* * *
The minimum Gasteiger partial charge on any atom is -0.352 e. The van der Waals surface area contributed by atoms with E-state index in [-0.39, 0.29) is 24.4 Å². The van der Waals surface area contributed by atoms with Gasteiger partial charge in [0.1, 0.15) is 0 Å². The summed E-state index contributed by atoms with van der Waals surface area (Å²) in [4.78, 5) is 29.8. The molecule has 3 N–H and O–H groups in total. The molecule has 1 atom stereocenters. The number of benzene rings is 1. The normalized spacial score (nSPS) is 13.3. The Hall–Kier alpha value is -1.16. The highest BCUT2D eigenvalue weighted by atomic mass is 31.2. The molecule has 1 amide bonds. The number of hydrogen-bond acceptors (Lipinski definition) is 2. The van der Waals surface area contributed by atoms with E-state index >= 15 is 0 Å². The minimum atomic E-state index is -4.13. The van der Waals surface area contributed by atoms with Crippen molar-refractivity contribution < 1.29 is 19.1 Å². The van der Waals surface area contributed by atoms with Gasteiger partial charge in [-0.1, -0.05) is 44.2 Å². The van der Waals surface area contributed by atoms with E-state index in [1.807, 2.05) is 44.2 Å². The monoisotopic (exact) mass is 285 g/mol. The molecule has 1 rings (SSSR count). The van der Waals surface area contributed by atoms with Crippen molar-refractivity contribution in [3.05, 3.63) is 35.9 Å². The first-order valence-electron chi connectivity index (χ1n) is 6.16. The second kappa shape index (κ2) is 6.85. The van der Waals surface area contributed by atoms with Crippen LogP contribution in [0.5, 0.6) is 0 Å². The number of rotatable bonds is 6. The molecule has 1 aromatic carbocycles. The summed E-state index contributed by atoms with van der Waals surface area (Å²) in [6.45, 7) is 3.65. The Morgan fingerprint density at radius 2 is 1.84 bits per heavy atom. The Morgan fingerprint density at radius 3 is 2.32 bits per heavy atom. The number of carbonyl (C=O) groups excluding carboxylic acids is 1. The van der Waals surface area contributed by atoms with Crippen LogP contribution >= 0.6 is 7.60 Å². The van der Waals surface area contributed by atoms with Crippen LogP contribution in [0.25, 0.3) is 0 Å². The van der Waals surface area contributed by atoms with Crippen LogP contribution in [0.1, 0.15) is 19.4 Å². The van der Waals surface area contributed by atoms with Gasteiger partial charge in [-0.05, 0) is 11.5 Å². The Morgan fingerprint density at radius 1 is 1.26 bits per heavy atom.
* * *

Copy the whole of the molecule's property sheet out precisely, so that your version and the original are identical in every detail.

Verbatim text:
The minimum Gasteiger partial charge on any atom is -0.352 e. The van der Waals surface area contributed by atoms with E-state index in [-0.39, 0.29) is 24.4 Å². The van der Waals surface area contributed by atoms with Gasteiger partial charge in [0.1, 0.15) is 0 Å². The summed E-state index contributed by atoms with van der Waals surface area (Å²) in [4.78, 5) is 29.8. The molecule has 3 N–H and O–H groups in total. The molecule has 1 atom stereocenters. The number of benzene rings is 1. The normalized spacial score (nSPS) is 13.3. The Hall–Kier alpha value is -1.16. The highest BCUT2D eigenvalue weighted by atomic mass is 31.2. The molecule has 1 amide bonds. The number of hydrogen-bond acceptors (Lipinski definition) is 2. The van der Waals surface area contributed by atoms with E-state index >= 15 is 0 Å². The minimum atomic E-state index is -4.13. The van der Waals surface area contributed by atoms with Crippen molar-refractivity contribution < 1.29 is 19.1 Å². The van der Waals surface area contributed by atoms with Gasteiger partial charge in [-0.1, -0.05) is 44.2 Å². The van der Waals surface area contributed by atoms with E-state index in [1.807, 2.05) is 44.2 Å². The monoisotopic (exact) mass is 285 g/mol. The molecule has 1 rings (SSSR count). The van der Waals surface area contributed by atoms with Crippen molar-refractivity contribution in [3.05, 3.63) is 35.9 Å². The first-order valence-electron chi connectivity index (χ1n) is 6.16. The second kappa shape index (κ2) is 6.85. The van der Waals surface area contributed by atoms with Crippen LogP contribution in [0.5, 0.6) is 0 Å². The number of rotatable bonds is 6. The molecule has 1 aromatic carbocycles. The summed E-state index contributed by atoms with van der Waals surface area (Å²) in [6.45, 7) is 3.65. The Morgan fingerprint density at radius 2 is 1.84 bits per heavy atom. The Morgan fingerprint density at radius 3 is 2.32 bits per heavy atom. The number of carbonyl (C=O) groups excluding carboxylic acids is 1. The van der Waals surface area contributed by atoms with Crippen LogP contribution >= 0.6 is 7.60 Å². The van der Waals surface area contributed by atoms with Crippen LogP contribution in [0.25, 0.3) is 0 Å². The van der Waals surface area contributed by atoms with Crippen LogP contribution in [0.1, 0.15) is 19.4 Å². The van der Waals surface area contributed by atoms with Gasteiger partial charge in [-0.05, 0) is 11.5 Å². The Morgan fingerprint density at radius 1 is 1.26 bits per heavy atom.